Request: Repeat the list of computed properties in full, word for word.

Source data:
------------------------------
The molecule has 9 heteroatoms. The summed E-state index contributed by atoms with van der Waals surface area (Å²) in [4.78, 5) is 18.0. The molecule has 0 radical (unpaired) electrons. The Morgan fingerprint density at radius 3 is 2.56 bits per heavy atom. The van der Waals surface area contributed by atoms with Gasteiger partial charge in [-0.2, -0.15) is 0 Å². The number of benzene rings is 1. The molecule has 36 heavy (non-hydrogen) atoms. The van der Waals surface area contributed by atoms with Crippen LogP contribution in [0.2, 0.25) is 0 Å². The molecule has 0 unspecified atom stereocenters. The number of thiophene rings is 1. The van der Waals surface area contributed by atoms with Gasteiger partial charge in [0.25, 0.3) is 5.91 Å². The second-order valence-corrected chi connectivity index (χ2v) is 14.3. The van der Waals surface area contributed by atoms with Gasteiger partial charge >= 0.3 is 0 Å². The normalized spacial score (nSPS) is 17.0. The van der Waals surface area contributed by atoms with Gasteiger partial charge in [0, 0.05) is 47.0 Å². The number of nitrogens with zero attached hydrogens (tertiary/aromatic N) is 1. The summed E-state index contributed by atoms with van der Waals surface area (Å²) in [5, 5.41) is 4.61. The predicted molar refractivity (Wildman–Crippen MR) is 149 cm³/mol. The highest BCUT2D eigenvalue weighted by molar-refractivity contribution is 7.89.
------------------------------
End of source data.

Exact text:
The molecule has 9 heteroatoms. The summed E-state index contributed by atoms with van der Waals surface area (Å²) in [4.78, 5) is 18.0. The molecule has 0 radical (unpaired) electrons. The Morgan fingerprint density at radius 3 is 2.56 bits per heavy atom. The van der Waals surface area contributed by atoms with Gasteiger partial charge in [-0.2, -0.15) is 0 Å². The number of benzene rings is 1. The molecule has 36 heavy (non-hydrogen) atoms. The van der Waals surface area contributed by atoms with Crippen LogP contribution in [0.2, 0.25) is 0 Å². The molecule has 0 unspecified atom stereocenters. The number of thiophene rings is 1. The van der Waals surface area contributed by atoms with Gasteiger partial charge in [0.25, 0.3) is 5.91 Å². The second-order valence-corrected chi connectivity index (χ2v) is 14.3. The van der Waals surface area contributed by atoms with Gasteiger partial charge >= 0.3 is 0 Å². The normalized spacial score (nSPS) is 17.0. The van der Waals surface area contributed by atoms with Gasteiger partial charge in [0, 0.05) is 47.0 Å². The number of nitrogens with zero attached hydrogens (tertiary/aromatic N) is 1. The summed E-state index contributed by atoms with van der Waals surface area (Å²) in [5, 5.41) is 4.61. The predicted molar refractivity (Wildman–Crippen MR) is 149 cm³/mol. The highest BCUT2D eigenvalue weighted by molar-refractivity contribution is 7.89.